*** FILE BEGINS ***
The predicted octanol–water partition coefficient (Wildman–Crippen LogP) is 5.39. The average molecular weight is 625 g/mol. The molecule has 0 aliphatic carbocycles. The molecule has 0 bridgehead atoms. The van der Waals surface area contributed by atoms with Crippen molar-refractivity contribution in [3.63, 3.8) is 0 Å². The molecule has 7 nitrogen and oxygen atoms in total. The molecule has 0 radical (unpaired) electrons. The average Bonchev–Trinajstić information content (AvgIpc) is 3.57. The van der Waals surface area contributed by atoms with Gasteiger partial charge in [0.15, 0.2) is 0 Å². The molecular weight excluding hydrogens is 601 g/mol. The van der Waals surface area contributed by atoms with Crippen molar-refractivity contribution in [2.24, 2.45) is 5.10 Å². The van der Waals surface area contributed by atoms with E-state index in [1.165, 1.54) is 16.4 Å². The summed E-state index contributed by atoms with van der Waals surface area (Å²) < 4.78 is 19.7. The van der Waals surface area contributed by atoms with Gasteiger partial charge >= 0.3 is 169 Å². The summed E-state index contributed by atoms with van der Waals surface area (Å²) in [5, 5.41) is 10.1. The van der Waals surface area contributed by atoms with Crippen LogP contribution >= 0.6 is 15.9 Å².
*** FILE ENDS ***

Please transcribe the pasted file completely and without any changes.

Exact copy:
The predicted octanol–water partition coefficient (Wildman–Crippen LogP) is 5.39. The average molecular weight is 625 g/mol. The molecule has 0 aliphatic carbocycles. The molecule has 0 bridgehead atoms. The van der Waals surface area contributed by atoms with Crippen molar-refractivity contribution in [3.63, 3.8) is 0 Å². The molecule has 7 nitrogen and oxygen atoms in total. The molecule has 0 radical (unpaired) electrons. The average Bonchev–Trinajstić information content (AvgIpc) is 3.57. The van der Waals surface area contributed by atoms with Gasteiger partial charge in [0.15, 0.2) is 0 Å². The molecular weight excluding hydrogens is 601 g/mol. The van der Waals surface area contributed by atoms with Crippen molar-refractivity contribution in [2.24, 2.45) is 5.10 Å². The van der Waals surface area contributed by atoms with E-state index in [1.165, 1.54) is 16.4 Å². The summed E-state index contributed by atoms with van der Waals surface area (Å²) < 4.78 is 19.7. The van der Waals surface area contributed by atoms with Gasteiger partial charge >= 0.3 is 169 Å². The summed E-state index contributed by atoms with van der Waals surface area (Å²) in [5, 5.41) is 10.1. The van der Waals surface area contributed by atoms with Crippen LogP contribution >= 0.6 is 15.9 Å².